After clicking the “Update File” button, we successfully gain a shell as the user www-data (note that it might appear as if nothing happened but we get the shell as soon as we click the button).

Image 7: Catching the reverse shell with nc.

Post Exploitation

The next step is to escalate our rights from the user www-data to the superuser root. Let’s see what user accounts with a login shell exist on the target machine. We exclude ‘false’ and ‘nologin’ with grep -v.

cat /etc/passwd | grep -v 'false\|nologin'
Image 8: Checking for users that can login.

Apart from the root user, there’s one other user of interest who goes by the handle marlinspike. However, when we try to change to another user…

sudo su

…we only see the error message “sudo: no tty present and no askpass program specified”. So the first thing we need to do is get a tty. There are a couple of different ways to do that [1,2]. We opt for the script method, because it is pretty simple and straightforward.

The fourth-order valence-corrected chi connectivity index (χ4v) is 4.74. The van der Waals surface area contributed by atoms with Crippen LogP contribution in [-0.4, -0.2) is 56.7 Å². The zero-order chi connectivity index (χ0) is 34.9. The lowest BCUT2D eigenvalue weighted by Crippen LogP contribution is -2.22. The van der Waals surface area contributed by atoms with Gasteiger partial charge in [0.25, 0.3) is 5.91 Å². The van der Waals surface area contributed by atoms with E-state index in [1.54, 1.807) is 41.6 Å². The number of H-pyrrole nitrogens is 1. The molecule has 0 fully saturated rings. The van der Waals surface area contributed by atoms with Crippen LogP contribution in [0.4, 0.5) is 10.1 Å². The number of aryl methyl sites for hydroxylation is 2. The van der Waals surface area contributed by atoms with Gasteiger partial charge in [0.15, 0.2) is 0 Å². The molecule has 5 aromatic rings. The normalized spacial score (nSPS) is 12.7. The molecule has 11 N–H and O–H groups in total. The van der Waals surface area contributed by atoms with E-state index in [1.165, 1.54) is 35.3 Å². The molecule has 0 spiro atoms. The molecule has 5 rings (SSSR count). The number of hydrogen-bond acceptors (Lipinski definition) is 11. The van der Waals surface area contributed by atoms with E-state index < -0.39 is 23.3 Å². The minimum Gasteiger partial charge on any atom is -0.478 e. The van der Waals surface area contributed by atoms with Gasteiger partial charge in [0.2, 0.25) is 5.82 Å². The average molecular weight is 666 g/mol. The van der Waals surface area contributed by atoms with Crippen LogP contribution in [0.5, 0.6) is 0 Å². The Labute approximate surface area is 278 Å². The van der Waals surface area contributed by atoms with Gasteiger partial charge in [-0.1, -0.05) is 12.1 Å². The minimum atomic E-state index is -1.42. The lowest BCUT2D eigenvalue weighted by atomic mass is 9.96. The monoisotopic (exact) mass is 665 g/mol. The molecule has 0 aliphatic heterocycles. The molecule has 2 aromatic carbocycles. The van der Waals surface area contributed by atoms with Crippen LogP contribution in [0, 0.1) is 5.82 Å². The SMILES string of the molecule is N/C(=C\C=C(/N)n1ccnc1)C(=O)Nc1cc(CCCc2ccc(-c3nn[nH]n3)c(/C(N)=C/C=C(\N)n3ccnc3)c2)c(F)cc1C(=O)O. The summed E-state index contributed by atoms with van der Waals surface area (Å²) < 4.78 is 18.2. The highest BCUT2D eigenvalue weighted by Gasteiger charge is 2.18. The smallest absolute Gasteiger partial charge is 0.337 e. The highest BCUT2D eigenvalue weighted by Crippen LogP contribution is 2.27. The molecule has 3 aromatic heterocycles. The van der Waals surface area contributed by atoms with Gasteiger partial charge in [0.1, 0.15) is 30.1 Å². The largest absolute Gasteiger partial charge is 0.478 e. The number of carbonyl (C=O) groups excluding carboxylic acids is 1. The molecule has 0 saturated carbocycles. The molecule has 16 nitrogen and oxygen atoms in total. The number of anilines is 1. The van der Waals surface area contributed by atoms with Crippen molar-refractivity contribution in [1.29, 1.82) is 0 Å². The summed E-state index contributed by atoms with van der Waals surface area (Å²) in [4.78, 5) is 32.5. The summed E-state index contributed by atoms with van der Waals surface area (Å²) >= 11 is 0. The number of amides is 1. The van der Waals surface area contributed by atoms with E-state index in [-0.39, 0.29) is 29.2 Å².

script -qc /bin/bash /dev/null

Unfortunately, we cannot log in as either root or marlinspike, because we have to provide the password of www-data. Let’s see if we can read /etc/shadow.

cat /etc/shadow | grep 'root\|marlinspike'
Image 9: Inspecting /etc/shadow.

Surprisingly, we are allowed to read the file and so we can grab the hash of the user marlinspike and try to crack it with “John The Ripper”. First, we use nano to create a file called ms.pass where we copy/paste the username:hash part of /etc/shadow and after that we run john on that file from our attacking box.

sudo john -single ms.pass
Image 10: Cracking the password for user marlinspike with john.